In 1980, and still today, Quebec has a very diverse climate and many physiographic regions that provide it with many natural resources that are important for its economy. During the 20th century, Quebec’s economic development was partly due to the use of these natural resources.
Water is one of Quebec’s most important natural resources. The territory’s relief makes it possible to create hydroelectric dams. The use of its many rivers to produce electricity helps to drive its economy. In 1980, Quebec had a network of hydroelectric dams that allowed it to be one of the largest power providers in North America. The Quebec government nationalized electricity in 1963. Twenty years later, Hydro-Québec operated nearly 50 dams including Manicouagan’s Great River and Churchill River. The first phase of the larger project of James Bay, completed in 1985, had taken 13 years to build!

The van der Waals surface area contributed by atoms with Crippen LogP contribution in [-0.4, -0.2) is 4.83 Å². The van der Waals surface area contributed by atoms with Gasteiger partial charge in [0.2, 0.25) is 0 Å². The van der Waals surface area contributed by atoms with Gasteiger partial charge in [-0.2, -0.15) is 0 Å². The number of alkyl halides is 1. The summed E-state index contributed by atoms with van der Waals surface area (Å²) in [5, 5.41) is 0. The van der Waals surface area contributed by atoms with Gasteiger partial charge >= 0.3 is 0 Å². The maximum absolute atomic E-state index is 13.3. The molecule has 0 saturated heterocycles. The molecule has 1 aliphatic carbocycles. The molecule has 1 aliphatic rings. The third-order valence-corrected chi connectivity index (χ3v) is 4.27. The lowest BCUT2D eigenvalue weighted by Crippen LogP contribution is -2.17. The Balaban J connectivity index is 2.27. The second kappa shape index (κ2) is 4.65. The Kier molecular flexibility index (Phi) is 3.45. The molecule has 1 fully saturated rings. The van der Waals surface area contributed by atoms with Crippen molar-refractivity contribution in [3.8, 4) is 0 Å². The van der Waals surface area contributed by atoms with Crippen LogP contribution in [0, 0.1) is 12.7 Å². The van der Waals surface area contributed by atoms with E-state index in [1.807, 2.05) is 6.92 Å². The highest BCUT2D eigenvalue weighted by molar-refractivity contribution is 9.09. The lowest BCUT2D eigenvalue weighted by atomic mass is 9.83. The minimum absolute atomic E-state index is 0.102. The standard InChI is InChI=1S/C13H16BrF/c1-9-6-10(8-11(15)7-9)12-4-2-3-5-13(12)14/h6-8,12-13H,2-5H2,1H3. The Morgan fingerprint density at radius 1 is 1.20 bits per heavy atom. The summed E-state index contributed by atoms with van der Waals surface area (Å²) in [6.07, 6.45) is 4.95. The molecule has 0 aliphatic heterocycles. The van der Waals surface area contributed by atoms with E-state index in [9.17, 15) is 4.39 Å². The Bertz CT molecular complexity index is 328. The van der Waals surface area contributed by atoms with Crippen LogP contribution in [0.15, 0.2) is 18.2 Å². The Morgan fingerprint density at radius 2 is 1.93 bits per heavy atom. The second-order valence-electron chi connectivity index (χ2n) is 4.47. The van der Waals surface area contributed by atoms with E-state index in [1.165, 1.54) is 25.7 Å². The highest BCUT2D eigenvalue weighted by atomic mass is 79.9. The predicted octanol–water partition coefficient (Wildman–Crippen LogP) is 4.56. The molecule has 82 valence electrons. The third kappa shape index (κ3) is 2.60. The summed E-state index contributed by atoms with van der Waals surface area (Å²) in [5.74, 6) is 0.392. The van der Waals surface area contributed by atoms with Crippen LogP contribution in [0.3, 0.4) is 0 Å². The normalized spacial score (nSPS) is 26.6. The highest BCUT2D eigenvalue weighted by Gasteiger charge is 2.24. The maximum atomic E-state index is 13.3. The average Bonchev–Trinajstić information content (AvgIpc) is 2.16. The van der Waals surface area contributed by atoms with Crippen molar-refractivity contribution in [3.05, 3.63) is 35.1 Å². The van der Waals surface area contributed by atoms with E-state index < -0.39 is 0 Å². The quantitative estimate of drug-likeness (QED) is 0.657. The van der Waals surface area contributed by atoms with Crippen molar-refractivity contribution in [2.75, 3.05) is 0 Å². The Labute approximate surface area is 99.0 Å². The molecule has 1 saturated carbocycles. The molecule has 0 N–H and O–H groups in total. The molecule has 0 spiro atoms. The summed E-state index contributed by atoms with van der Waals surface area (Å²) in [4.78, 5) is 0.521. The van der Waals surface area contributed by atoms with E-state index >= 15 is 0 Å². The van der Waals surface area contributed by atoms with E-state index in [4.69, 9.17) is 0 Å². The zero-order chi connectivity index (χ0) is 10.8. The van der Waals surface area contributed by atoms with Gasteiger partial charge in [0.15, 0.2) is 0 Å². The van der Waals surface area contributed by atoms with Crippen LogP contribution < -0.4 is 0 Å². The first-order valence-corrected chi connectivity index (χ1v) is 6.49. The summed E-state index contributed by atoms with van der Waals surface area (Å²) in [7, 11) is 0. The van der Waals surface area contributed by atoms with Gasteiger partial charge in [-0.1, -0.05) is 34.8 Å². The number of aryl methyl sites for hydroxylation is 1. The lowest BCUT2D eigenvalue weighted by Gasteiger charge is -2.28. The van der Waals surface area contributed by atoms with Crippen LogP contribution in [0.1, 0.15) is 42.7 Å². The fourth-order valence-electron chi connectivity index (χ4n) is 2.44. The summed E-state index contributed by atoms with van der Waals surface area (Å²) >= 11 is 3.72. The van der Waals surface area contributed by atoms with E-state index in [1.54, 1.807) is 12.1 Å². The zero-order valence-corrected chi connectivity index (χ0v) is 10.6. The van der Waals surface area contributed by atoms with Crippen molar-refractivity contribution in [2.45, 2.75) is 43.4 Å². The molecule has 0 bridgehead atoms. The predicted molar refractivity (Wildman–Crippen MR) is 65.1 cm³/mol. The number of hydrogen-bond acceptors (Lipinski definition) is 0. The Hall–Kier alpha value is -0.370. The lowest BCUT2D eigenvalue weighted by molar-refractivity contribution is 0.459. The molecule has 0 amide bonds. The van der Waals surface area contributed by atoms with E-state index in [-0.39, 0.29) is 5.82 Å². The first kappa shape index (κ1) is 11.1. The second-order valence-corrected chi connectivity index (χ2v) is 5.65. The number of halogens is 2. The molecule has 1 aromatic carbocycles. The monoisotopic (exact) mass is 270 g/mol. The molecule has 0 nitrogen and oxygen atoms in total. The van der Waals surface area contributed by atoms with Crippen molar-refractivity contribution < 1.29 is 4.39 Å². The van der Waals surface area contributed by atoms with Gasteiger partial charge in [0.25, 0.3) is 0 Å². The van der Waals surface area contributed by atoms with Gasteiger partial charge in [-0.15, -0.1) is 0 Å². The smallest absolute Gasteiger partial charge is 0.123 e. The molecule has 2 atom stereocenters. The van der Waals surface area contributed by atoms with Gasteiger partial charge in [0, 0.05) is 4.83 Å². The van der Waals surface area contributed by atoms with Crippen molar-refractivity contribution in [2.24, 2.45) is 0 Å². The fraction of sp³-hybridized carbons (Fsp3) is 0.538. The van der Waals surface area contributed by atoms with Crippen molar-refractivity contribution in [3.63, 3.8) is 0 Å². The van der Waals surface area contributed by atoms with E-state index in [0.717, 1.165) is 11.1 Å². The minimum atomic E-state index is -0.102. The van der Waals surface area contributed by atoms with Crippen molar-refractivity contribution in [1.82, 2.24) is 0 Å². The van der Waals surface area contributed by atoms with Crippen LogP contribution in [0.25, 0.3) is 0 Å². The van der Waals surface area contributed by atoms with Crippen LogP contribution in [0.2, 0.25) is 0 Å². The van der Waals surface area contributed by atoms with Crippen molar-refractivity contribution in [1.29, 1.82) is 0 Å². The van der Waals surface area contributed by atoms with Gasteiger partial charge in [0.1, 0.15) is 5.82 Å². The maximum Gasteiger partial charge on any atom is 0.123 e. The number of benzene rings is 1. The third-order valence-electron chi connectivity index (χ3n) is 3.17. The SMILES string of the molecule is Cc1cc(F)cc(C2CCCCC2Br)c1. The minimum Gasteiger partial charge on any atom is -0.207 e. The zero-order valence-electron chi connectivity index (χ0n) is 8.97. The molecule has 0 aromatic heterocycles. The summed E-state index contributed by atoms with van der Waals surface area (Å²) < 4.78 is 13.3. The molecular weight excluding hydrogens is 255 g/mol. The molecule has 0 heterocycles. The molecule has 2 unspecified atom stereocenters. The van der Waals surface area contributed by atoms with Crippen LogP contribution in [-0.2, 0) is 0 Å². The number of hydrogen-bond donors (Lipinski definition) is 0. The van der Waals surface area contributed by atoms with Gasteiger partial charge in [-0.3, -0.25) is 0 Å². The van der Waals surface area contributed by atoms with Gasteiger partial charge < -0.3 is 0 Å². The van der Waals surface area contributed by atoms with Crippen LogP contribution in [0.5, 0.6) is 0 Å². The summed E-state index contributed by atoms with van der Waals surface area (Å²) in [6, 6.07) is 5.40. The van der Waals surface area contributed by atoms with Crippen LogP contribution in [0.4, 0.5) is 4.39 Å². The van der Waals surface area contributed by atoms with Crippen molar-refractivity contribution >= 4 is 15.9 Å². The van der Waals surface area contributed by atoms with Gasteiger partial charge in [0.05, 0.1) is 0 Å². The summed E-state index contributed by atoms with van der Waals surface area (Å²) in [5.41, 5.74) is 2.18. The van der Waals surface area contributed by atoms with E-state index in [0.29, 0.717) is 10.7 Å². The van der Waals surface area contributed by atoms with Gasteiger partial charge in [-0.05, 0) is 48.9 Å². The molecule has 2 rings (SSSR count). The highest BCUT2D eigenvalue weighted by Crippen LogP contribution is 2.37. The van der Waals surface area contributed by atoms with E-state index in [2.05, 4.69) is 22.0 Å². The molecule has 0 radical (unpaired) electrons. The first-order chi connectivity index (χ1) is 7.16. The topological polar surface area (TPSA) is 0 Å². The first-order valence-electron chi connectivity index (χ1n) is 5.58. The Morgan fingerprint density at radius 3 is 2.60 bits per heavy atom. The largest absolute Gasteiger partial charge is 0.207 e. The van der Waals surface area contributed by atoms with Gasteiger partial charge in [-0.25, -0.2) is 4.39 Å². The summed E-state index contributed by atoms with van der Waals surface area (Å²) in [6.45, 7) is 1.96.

Quebec’s forests are vast and rich. These forests also attracted many large companies which settled in Quebec’s resource regions, near the forests and power sources. Quebec’s main forest product was newsprint. In 1980, Canada was the largest producer of newsprint in the world, and nearly half of this production came from Quebec. Most of the paper was produced from spruce, found mainly in boreal and mixed forests.
The extraction of metals from Quebec soil, particularly in the Canadian Shield, was a very important industry. In 1980, mining of gold and copper in the Abitibi and those of iron in northern Quebec were still active. On the other hand, the mining of asbestos in Appalachia had slowed considerably when it was discovered that this ore presented health hazards.
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